Some constitutional experts are deeply concerned about elevating MPs to the upper house. James Mitchell, professor of public policy at the University of Edinburgh, says the very notion of awarding a ‘deferred peerage’ to sitting MPs is, at best, constitutionally dubious because it ‘blurs a boundary that exists separating membership of the two chambers’. Mitchell says: ‘It adds to the list of constitutional infractions perpetrated or attempted by Boris Johnson…. Few people have done more, wittingly or unwittingly, to highlight weaknesses in the British constitution and make the case for reform than he has. If we fail to take note and appropriate action, then we can hardly complain if any future prime minister pushes beyond the bounds of constitutional propriety… The more that people like Boris Johnson and Liz Truss insist on stuffing the Upper House with their mates and their donors, the harder it will become for Sir Keir Starmer (should he become prime minister) to resist calls for reform of the Lords.’
The news website Tortoise Media points out that the House of Lords is ‘not a bridge club.’ It is, it says, the second most important part of Britain’s legislature and it adds: ‘By convention, ex-prime ministers nominate lists of new members. Also by convention, serving prime ministers wave them through. Boris Johnson and Liz Truss have shown repeated disdain for convention when it suited them and are now relying on others not to. Their hypocrisy could destroy what remains of the system’s credibility.’ And it asks this: ‘By what rationale are these people being elevated? What have they done to deserve the reward and the responsibility? There is no checklist of attributes, and the authorities have limited power of veto. The only rationale is the whim of the person choosing.’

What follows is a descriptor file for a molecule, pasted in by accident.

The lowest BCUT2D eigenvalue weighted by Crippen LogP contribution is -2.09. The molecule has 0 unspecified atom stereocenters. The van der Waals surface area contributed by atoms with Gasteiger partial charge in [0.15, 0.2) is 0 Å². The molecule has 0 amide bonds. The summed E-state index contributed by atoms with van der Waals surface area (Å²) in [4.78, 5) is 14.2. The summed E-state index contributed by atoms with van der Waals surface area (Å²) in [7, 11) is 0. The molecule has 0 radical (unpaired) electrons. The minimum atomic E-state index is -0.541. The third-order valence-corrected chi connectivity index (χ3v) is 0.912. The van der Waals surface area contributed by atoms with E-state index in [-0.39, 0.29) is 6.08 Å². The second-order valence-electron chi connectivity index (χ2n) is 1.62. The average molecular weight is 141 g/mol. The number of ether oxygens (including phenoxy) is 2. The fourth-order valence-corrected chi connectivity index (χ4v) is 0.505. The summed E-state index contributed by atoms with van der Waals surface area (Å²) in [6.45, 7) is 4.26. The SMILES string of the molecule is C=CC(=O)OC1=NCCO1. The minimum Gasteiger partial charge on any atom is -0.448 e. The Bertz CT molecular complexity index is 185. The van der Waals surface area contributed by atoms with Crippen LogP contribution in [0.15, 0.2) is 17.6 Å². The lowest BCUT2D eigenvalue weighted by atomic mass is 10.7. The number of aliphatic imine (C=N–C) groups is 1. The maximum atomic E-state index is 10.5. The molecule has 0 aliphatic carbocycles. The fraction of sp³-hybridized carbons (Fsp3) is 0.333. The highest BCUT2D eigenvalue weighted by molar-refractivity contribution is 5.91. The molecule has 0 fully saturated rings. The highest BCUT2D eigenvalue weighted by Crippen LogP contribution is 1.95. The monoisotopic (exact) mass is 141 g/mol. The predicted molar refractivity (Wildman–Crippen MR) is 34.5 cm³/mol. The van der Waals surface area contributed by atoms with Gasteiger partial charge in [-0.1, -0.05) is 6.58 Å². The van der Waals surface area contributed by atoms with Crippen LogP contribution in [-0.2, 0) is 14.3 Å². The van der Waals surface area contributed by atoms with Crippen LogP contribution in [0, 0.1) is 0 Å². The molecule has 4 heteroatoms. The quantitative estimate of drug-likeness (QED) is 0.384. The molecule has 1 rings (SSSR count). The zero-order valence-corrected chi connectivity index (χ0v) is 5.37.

The chief executive of Transparency International, Daniel Bruce, weighs in too. He tells Tortoise the Lords is a ‘system of patronage that is vulnerable to corruption’ He notes the ‘catalogue of coincidence’ that has resulted in 15 of the last 16 Tory treasurers being elevated after donating more than £3 million each.
But Johnson’s list is more complicated than just money. It’s also about unwavering loyalty.’
Other critics point out that Johnson’s list is notable not only for those who are included but those who were expected to be honoured but have been removed or demoted. Guto Harri is one of them. He became very close to Johnson as his director of communications when Johnson was the mayor of London and when he moved to Number Ten. But he blotted his copy book when he made very embarrassing claims in a podcast recently about Johnson’s behaviour – including that he once threatened to punch Emmanuel Macron, the French president. Harri was expected to get a knighthood but has now been downgraded, it’s reported, or dumped altogether. Michael Gove has also reportedly been dropped from the list for refusing to support Johnson running for PM a second time after Liz Truss’s brief reign.